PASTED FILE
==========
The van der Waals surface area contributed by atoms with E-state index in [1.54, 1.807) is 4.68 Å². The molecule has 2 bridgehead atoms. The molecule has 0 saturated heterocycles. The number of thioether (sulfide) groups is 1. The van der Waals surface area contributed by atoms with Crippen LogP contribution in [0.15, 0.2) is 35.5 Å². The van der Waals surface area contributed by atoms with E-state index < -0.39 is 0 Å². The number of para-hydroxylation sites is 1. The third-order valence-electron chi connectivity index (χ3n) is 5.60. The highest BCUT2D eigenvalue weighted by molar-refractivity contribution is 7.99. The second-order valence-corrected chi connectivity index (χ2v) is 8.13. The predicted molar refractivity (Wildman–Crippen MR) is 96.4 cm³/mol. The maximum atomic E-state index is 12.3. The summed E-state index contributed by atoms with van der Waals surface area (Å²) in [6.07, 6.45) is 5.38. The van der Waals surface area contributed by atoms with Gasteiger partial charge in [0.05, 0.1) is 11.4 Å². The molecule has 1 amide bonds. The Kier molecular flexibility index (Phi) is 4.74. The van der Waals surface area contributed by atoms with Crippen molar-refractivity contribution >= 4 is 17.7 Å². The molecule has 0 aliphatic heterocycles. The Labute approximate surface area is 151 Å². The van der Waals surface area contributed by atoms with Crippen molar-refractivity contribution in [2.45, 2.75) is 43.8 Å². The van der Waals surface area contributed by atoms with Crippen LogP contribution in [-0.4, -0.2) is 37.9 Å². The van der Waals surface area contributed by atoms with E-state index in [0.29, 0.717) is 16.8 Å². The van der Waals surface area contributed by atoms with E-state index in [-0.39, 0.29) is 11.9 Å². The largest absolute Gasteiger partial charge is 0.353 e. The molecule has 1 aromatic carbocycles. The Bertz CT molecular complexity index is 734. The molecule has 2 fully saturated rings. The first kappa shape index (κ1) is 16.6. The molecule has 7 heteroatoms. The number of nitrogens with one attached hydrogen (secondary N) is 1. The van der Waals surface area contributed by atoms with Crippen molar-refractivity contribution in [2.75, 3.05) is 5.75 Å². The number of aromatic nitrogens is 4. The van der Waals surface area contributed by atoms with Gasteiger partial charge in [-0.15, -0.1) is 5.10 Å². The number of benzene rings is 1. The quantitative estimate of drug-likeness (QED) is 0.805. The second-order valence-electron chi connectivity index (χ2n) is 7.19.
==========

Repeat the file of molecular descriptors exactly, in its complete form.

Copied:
The van der Waals surface area contributed by atoms with E-state index in [1.54, 1.807) is 4.68 Å². The molecule has 2 bridgehead atoms. The molecule has 0 saturated heterocycles. The number of thioether (sulfide) groups is 1. The van der Waals surface area contributed by atoms with Crippen LogP contribution in [0.15, 0.2) is 35.5 Å². The van der Waals surface area contributed by atoms with E-state index < -0.39 is 0 Å². The number of para-hydroxylation sites is 1. The third-order valence-electron chi connectivity index (χ3n) is 5.60. The highest BCUT2D eigenvalue weighted by molar-refractivity contribution is 7.99. The second-order valence-corrected chi connectivity index (χ2v) is 8.13. The predicted molar refractivity (Wildman–Crippen MR) is 96.4 cm³/mol. The maximum atomic E-state index is 12.3. The summed E-state index contributed by atoms with van der Waals surface area (Å²) in [6.07, 6.45) is 5.38. The van der Waals surface area contributed by atoms with Gasteiger partial charge in [0.05, 0.1) is 11.4 Å². The molecule has 1 amide bonds. The Kier molecular flexibility index (Phi) is 4.74. The van der Waals surface area contributed by atoms with Crippen molar-refractivity contribution >= 4 is 17.7 Å². The molecule has 0 aliphatic heterocycles. The Labute approximate surface area is 151 Å². The van der Waals surface area contributed by atoms with Crippen molar-refractivity contribution in [2.45, 2.75) is 43.8 Å². The van der Waals surface area contributed by atoms with Crippen LogP contribution in [-0.4, -0.2) is 37.9 Å². The van der Waals surface area contributed by atoms with E-state index in [0.29, 0.717) is 16.8 Å². The van der Waals surface area contributed by atoms with E-state index in [-0.39, 0.29) is 11.9 Å². The largest absolute Gasteiger partial charge is 0.353 e. The molecule has 1 aromatic carbocycles. The Bertz CT molecular complexity index is 734. The molecule has 2 fully saturated rings. The first kappa shape index (κ1) is 16.6. The molecule has 7 heteroatoms. The number of nitrogens with one attached hydrogen (secondary N) is 1. The van der Waals surface area contributed by atoms with Crippen molar-refractivity contribution in [2.75, 3.05) is 5.75 Å². The number of aromatic nitrogens is 4. The van der Waals surface area contributed by atoms with Gasteiger partial charge in [-0.15, -0.1) is 5.10 Å². The number of benzene rings is 1. The quantitative estimate of drug-likeness (QED) is 0.805. The second-order valence-electron chi connectivity index (χ2n) is 7.19.